Location of the Rusocastro Fortress near the Black Sea coast in Southeast Bulgaria. Map: Google Maps
Map showing the Rusocastro Fortress. Map: Wikimapia
Map showing the Rusocastro Fortress. Map: Wikipedia
The Late Antiquity (Early Byzantine) and medieval Bulgarian and Byzantine fortress of Rusocastro (Rusocastron) is located in today’s Southeast Bulgaria, close to the Black Sea city of Burgas. Rusocastro was also known as “The Red Fortress" because of the red stones it was built of.
In the 2nd millennium BC, the Ancient Thracians set up a shrine of the Sun God, the Mother Goddess, and the Thracian Horseman, also known as god Heros, near the legendary cave known today as Rusina Cave or Rusa’s Hole. Its site was settled in the period of Ancient Thrace, and was an important center in the Thracians’ Odrysian Kingdom.
The fortress itself was built in the 5th century AD on a strategically located hill. The Early Byzantine fortress was most probably destroyed in the Slavic and Avar invasions in the 7th century. The Rusocastro Fortress was rebuilt by the Bulgars in the 9th century, during the First Bulgarian Empire (632/680 – 1018 AD), at the time of the construction of the Bulgarian border rampart known as Erkesiya (in use in the 9th-11th century), and was a major stronghold in the geographic region of Thrace during the High Middle Ages.
The earliest written information about the Rusocastro Fortress comes from a 6th century epigraphic monument dedicated to Byzantine military commander Justin, who, according to some Bulgarian scholars, was the great-grandson of Byzantine Emperor Justin I (r. 518-527 AD), the uncle of Emperor Justinian I (r. 527-565 AD). The name Rusocastro was first used in the 12th century by Arab geographer El Idrisi in his work “Geography of the World", where Rusocastro is described as a large and crowded city. The fortress was also mentioned in a number of Byzantine sources from the 14th century relevant to current events.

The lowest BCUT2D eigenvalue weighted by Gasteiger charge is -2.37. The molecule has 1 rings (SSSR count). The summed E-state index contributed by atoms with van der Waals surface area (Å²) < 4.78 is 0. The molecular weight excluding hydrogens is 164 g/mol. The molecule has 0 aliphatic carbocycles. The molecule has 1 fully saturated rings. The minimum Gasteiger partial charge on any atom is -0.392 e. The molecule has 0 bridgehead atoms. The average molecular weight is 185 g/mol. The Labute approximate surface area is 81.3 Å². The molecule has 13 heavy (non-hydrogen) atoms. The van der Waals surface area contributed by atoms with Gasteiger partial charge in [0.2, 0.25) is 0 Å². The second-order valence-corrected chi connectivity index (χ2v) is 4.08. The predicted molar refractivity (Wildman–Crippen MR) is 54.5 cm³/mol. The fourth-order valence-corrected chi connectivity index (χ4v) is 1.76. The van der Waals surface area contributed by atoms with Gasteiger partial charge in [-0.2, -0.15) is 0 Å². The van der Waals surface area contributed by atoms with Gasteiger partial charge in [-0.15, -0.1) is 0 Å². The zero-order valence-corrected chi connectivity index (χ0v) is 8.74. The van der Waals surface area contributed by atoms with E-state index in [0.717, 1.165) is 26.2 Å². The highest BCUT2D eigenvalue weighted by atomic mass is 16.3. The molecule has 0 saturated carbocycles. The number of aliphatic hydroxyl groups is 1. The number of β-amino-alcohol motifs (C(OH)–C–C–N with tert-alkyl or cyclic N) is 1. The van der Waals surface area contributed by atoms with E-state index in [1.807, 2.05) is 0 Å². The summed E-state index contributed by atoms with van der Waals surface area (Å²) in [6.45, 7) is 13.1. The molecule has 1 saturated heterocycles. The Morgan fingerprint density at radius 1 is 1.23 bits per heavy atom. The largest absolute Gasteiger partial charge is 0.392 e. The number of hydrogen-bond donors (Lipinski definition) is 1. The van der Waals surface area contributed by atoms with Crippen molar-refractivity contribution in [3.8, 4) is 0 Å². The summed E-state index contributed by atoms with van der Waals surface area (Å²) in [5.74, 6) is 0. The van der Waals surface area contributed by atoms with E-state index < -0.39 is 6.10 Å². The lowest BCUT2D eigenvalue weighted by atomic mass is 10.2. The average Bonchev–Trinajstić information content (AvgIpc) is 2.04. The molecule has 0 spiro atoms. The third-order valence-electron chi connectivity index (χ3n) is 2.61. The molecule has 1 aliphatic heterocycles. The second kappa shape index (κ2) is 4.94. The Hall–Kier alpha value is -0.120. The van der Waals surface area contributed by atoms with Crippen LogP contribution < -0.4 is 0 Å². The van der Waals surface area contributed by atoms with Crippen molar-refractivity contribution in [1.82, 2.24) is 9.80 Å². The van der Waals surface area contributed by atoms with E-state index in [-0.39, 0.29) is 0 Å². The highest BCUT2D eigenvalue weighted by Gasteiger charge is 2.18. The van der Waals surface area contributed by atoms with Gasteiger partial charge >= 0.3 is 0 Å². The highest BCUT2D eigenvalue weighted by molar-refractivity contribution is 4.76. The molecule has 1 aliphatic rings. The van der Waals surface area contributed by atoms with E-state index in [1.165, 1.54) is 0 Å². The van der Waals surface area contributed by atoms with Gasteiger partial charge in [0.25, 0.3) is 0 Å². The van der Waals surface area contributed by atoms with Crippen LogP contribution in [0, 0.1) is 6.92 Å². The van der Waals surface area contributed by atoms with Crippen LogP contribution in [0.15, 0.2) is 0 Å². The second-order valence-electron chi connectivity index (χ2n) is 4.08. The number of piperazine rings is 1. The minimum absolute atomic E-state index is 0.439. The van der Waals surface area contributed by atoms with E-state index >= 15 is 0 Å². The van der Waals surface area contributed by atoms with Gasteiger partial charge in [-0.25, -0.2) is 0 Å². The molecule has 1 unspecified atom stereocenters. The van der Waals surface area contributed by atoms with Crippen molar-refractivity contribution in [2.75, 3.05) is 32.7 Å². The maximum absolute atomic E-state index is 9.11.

The Rusocastro Fortress is famous in Bulgarian history for the Rusocastro Battle in which the army of Bulgarian Tsar Ivan Alexander (r. 1331-1371 AD), ruler of the Second Bulgarian Empire (1185-1396 AD), defeated the forces of Byzantine Emperor Andronicus III Palaeologus (Andronikos III Palaiologos) (r. 1328-1341 AD) in 1332 AD.
The Battle of Rusocastro is often referred to as the last big military victory of the medieval Bulgarian Empire before its conquest by the invading Ottoman Turks at the end of the 14th century.
Tsar Ivan Alexander’s victory at Rusocastro is considered the last major military victory of the Bulgarian Empire before its decline in the second half of the 14th century, and its conquest by the Ottoman Turks that ushered in the darkest page in Bulgaria’s history, a period known as the Ottoman Yoke (1396-1878/1912). The Rusocastro Fortress was ultimately destroyed in Ottoman campaigns in 1443.
Rusocastro has been excavated by archaeologists Milen Nikolov and Tsanya Drazheva from the Burgas Regional Museum of History. The Bulgarian archaeologists have excavated several churches there including a monastery named after St. George, which existed in the 11th-14th century. Unfortunately, a Christian necropolis in the Rusocastro Fortress was partly destroyed in the largest military drills dubbed “Shield" of the countries from the former Soviet-dominated Warsaw Pact that took place in Eastern Bulgaria in 1982.